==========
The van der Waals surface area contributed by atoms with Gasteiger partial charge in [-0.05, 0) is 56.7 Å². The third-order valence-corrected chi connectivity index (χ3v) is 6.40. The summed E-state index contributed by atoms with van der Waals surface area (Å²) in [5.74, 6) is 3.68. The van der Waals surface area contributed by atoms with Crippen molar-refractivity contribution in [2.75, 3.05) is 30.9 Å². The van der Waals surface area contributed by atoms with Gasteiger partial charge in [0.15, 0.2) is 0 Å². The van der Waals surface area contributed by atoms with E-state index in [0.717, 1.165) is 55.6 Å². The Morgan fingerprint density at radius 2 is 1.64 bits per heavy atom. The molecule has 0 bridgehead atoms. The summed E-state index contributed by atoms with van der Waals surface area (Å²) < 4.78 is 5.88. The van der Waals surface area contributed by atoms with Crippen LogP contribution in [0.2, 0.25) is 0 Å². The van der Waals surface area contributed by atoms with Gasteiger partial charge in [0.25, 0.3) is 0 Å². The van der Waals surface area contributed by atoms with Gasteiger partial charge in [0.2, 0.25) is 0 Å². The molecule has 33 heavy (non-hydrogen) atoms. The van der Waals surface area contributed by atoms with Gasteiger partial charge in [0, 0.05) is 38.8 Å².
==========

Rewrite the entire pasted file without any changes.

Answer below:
The van der Waals surface area contributed by atoms with Gasteiger partial charge in [-0.05, 0) is 56.7 Å². The third-order valence-corrected chi connectivity index (χ3v) is 6.40. The summed E-state index contributed by atoms with van der Waals surface area (Å²) in [5.74, 6) is 3.68. The van der Waals surface area contributed by atoms with Crippen molar-refractivity contribution in [2.75, 3.05) is 30.9 Å². The van der Waals surface area contributed by atoms with Gasteiger partial charge in [0.15, 0.2) is 0 Å². The van der Waals surface area contributed by atoms with E-state index in [0.717, 1.165) is 55.6 Å². The Morgan fingerprint density at radius 2 is 1.64 bits per heavy atom. The molecule has 0 bridgehead atoms. The summed E-state index contributed by atoms with van der Waals surface area (Å²) < 4.78 is 5.88. The van der Waals surface area contributed by atoms with Crippen LogP contribution in [0.2, 0.25) is 0 Å². The van der Waals surface area contributed by atoms with Gasteiger partial charge in [0.25, 0.3) is 0 Å². The van der Waals surface area contributed by atoms with Gasteiger partial charge in [0.2, 0.25) is 0 Å². The molecule has 33 heavy (non-hydrogen) atoms. The van der Waals surface area contributed by atoms with Gasteiger partial charge in [0, 0.05) is 38.8 Å².